|Samuel A. DiPiazza, Jr.|
DiPiazza speaks during a press conference in Tianjin, China 26 September 2008.
|Education||University of Alabama|
|Alma mater||University of Houston|
|Board member of||AT&T|
|Website||Official PwC bio|
Early life and education
He received dual degrees in accounting and economics from the University of Alabama where he was a member of Theta Chi Fraternity. He then went on to get his Master of Accountancy from the University of Houston.
He started work with the firm Coopers & Lybrand, one of the two firms along with Price Waterhouse, that merged in 1998 to form PricewaterhouseCoopers. DiPiazza joined C&L in 1973 and was named partner six years later in 1979. Later in his career he was chosen to head first the Birmingham, Alabama, and then the Chicago offices. In 1992 he was appointed managing partner of the Midwest region. In 1994 he moved to a position in the New York office, similar to his previous one, and added client service vice president to his resume. Finally, in 2000 he was elected chairman and senior partner of the United States firm, a role he filled until 2002 when he took over the role of chairman and managing partner for the firm as a whole.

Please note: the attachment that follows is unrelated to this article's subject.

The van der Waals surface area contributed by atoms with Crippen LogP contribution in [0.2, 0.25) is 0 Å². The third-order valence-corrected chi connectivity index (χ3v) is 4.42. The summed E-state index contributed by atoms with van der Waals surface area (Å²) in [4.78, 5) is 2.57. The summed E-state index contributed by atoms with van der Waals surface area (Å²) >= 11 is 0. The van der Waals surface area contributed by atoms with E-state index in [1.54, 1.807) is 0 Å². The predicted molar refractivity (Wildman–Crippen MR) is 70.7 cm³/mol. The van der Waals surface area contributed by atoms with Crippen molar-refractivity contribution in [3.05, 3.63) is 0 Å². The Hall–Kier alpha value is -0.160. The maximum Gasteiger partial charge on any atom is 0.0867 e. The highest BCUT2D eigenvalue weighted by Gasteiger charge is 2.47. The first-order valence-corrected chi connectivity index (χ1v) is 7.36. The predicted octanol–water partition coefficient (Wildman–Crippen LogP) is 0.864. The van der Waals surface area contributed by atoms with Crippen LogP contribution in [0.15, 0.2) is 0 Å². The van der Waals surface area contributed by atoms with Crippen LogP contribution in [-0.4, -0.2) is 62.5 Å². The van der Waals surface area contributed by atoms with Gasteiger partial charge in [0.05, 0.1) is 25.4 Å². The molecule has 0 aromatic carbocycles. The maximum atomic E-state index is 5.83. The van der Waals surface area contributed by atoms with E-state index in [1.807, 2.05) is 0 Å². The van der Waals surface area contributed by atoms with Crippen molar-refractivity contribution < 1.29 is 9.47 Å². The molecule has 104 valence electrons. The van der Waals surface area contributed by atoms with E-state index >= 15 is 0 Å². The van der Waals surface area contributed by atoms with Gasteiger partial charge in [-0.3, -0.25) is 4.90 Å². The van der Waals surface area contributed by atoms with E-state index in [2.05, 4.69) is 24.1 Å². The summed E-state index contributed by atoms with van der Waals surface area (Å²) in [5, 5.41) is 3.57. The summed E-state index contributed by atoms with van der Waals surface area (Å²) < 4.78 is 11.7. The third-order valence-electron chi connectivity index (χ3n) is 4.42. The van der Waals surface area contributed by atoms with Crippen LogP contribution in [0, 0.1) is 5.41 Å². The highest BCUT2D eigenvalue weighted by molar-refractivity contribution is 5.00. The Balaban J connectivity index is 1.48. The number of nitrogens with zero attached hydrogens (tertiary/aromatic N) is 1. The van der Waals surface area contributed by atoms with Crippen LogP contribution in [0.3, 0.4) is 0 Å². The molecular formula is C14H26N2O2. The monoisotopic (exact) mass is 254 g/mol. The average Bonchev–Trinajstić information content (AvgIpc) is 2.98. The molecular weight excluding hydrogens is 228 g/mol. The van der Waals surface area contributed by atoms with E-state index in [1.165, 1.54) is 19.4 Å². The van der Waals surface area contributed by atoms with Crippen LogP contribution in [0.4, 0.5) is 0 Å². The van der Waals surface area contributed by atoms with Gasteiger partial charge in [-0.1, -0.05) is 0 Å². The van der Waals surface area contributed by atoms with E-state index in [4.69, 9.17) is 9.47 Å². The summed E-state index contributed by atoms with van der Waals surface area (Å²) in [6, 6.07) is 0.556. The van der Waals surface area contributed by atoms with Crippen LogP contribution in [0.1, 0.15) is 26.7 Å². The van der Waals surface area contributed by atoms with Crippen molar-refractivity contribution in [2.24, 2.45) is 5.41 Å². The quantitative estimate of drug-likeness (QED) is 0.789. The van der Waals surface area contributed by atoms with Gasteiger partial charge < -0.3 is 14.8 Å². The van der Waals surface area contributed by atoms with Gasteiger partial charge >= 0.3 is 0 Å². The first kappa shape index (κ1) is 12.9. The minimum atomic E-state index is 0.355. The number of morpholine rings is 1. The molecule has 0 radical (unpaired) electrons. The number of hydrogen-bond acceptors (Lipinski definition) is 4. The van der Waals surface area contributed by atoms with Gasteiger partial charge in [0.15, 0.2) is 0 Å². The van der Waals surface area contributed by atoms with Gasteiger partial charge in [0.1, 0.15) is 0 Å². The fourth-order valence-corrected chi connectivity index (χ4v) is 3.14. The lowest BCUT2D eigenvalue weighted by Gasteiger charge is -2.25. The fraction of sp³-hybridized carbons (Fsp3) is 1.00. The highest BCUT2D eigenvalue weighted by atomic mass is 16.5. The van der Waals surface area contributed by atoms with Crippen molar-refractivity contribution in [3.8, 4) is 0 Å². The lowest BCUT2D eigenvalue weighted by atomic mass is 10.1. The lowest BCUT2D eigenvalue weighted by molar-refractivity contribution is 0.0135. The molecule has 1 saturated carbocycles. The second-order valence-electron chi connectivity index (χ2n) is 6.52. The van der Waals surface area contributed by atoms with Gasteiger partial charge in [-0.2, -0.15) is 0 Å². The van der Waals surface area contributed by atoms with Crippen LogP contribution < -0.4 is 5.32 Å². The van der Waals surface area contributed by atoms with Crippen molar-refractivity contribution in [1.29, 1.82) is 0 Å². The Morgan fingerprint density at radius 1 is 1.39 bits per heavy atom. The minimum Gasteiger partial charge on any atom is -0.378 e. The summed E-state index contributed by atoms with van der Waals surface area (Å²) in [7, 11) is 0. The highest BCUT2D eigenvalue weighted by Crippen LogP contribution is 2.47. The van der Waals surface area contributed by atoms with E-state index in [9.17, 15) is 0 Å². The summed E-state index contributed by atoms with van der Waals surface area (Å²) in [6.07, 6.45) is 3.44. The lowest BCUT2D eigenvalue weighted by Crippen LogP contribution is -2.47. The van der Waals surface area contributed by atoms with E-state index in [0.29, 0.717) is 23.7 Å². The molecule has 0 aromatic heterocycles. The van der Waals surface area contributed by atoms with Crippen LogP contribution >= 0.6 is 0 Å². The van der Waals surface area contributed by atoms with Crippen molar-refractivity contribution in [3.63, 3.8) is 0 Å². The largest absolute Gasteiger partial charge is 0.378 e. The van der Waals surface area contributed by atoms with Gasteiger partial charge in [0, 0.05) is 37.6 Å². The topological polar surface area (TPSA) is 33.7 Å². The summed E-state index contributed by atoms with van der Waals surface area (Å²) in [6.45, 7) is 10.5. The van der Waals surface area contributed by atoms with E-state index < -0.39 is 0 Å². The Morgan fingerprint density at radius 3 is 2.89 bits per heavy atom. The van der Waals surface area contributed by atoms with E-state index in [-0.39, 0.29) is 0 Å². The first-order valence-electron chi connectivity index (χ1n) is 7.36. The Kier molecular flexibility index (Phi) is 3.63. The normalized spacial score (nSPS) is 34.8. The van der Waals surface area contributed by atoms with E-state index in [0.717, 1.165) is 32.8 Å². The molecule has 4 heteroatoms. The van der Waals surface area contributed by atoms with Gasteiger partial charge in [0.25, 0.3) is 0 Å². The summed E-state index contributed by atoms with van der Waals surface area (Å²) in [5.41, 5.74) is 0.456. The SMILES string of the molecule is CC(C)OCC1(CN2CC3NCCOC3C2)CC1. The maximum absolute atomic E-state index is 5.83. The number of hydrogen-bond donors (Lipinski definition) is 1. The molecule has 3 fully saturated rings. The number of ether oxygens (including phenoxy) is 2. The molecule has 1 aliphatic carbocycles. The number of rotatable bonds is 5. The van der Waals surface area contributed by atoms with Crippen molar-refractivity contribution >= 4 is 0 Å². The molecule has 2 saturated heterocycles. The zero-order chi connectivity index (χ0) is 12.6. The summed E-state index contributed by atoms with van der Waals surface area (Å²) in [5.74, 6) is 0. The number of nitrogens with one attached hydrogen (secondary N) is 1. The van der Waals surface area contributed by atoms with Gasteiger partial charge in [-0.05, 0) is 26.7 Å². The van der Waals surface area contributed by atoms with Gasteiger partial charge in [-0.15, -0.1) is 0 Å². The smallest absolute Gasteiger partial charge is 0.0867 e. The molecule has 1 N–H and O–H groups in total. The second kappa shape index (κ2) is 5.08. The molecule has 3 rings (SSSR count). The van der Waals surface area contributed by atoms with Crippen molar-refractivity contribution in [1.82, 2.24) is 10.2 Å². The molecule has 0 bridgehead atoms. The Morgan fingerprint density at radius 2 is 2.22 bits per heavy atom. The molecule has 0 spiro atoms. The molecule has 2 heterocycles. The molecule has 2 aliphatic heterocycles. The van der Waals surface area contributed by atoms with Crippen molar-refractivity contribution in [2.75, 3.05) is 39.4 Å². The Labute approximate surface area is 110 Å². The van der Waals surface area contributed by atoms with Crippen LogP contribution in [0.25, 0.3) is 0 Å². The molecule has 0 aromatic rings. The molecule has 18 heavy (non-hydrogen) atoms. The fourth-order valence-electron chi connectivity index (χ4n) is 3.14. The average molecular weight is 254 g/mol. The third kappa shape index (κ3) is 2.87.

Boards and memberships
DiPiazza served a three-year term as a trustee of the Financial Accounting Foundation. He also serves on the International Advisory Board of Junior Achievement, the Executive Council of the Inner City Scholarship Fund and is President of Big Brothers Big Sisters New York City. He serves on the Executive Committee of the National Corporate Theater Fund and as a board member with the New York City Ballet. He is also on the board of the World Trade Center Memorial Foundation. He has stepped down as the Chairman of PwC on June 30, 2009. On October 12, 2005, Mr. DiPiazza was appointed to a second four-year term as chairman of the PricewaterhouseCoopers global, beginning on January 1, 2006. He stepped down as the Global Chairman on June 30, 2009 making way for Dennis Nally.
Recently, Mr. DiPiazza has been a member of the Committee on Capital Markets Regulation which has been mandated to assess the impact of the current U.S. regulatory environment on the competitiveness of the U.S. in the global capital marketplace.